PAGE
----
Coconut Oil:  This is the first recipe I've posted that uses coconut oil.  This is a healthy oil with some great benefits.  I quote from Bruce Fife, author of the Cooking with Coconut Flour cookbook:  "Coconut oil is unique.  It is composed of a special group of fat molecules known as medium-chain triglycerides (MCTs).  MCTs are digested and metabolized differently from other fats.  Insead of being packed away into fat cells, MCTs are used to produce energy.  This boost in energy production stimulates metabolism...So after eating a meal containing coconut oil, your level of energy is higher, your metabolism is running at an elevated level, and you burn calories at an accelerated rate.  Since more calories are burned up to produce energy, fewer calories remain to be converted into body fat.  Adding coconut oil to your food actually reduces the effective amount of calories in the food...As long as you don't overeat, coconut oil can help you lose excess pounds.  Coconut oil also helps regulate blood sugar and prevent insulin resistance."  Pretty great, right?!  You can buy either unrefined or refined coconut oil.  Unrefined is not processed at high temperatures, but it does have a distinct coconut taste.  I prefer to use the refined, which doesn't taste like coconuts at all.  Now don't be confused; when you buy coconut oil, it won't look like regular oil.  In the jar it's a white, solid substance (although if you keep your jar in a hot place, it will liquify).  When using coconut oil in recipes, you need to melt it first (use a really low heat on your stove--it won't take long) and THEN measure it.  You can get coconut oil in most grocery stores and online.  Lately I've been buying the expeller pressed organic coconut oil made by Spectrum.  I buy it at Vitamin Cottage.  Be aware that coconut oil is more expensive than other oils.  Just remember that you're paying for something that's much better for you than butter and other oils.  See my next note, which will help you use less coconut oil in this cake recipe (and therefore save you a bit of money).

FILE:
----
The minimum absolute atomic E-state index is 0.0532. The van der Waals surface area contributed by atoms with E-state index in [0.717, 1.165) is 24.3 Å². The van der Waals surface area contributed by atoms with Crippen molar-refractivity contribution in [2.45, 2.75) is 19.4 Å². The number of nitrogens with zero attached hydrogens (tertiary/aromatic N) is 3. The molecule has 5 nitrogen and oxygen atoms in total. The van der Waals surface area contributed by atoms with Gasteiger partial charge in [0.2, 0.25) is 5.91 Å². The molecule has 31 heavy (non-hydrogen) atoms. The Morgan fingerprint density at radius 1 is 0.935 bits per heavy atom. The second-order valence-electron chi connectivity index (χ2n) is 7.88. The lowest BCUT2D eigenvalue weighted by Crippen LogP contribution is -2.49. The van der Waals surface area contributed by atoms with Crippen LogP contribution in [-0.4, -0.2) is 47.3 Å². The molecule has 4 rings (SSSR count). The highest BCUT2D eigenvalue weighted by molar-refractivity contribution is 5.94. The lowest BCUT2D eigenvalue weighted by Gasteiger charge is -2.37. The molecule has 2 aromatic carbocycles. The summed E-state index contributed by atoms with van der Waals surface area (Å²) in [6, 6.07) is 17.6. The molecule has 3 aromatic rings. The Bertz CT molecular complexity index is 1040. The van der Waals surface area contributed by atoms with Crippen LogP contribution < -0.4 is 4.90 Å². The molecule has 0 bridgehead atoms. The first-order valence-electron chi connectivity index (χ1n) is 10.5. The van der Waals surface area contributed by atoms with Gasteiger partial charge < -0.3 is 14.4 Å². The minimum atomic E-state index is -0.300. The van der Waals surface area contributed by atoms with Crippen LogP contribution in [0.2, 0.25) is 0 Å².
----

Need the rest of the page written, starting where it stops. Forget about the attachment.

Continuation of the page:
Applesauce:  In Kelly's new cookbook, she's used applesauce to replace some of the coconut oil in her recipes.  Love that idea!  You use less of the expensive oil and also cut down significantly on the fat in the recipe.  I made this cake this week and instead of using the 3/4 cup of coconut oil, I used 1/2 cup unsweetened applesauce and 1/4 cup coconut oil.  I couldn't tell the difference! 

Stevia:  Stevia is a sweetener that is very, very low on the glycemic index.  Another advantage it has over sweeteners like honey and agave is that it doesn't have any calories.  Sounds perfect, right?  Stevia comes in both powdered and liquid forms.  This recipe uses a liquid form which has been flavored.  It's made by a company called SweetLeaf.  You can buy it at health food stores, or order it online if they don't stock the chocolate flavor.  Kelly's original recipe actually calls for Chocolate Raspberry liquid stevia, but since I didn't have any of that I just used chocolate.

Xanthan Gum:  This adds a gluten-like texture to recipes.  It's a white powder and Bob's Red Mill is one brand you can buy.

Friday, April 8, 2011

Key Lime Pie